Women’s Unwillingness to Guess on Standardized Tests Hurts Their Scores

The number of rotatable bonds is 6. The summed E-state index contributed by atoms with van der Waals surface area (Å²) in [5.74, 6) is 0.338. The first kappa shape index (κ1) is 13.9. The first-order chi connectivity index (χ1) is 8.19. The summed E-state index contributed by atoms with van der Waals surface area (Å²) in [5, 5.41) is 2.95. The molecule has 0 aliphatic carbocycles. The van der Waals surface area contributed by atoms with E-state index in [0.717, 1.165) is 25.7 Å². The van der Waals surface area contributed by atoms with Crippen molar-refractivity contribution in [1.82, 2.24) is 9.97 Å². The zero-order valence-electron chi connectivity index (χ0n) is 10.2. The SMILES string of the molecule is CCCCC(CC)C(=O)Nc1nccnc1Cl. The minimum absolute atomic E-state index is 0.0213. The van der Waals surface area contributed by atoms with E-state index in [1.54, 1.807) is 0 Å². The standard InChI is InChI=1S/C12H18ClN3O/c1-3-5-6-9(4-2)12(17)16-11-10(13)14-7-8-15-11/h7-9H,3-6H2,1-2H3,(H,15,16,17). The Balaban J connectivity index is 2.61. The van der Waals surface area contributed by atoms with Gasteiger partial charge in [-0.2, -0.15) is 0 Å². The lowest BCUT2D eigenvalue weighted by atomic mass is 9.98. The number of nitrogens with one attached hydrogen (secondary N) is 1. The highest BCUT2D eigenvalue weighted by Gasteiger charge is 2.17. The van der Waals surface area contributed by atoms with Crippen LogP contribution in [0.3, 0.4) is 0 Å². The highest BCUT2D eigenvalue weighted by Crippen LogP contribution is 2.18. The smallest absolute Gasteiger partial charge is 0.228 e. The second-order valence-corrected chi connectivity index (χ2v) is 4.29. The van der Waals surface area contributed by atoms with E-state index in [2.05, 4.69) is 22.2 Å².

In an experiment, females were nearly twice as likely as males to skip test questions if they didn’t know the answers, even though the penalties for incorrect responses were so small that test-takers would have been better off answering every question, says Katherine Baldiga of The Ohio State University. The experimental test was structured like the SAT, with a point given for every correct answer, a quarter-point deducted for a wrong answer, and zero points awarded for an unanswered question (the SAT is slated to undergo structural changes in 2016). Question-skipping, which can be partly attributed to females’ greater risk aversion, resulted in significantly worse scores on the experimental test.

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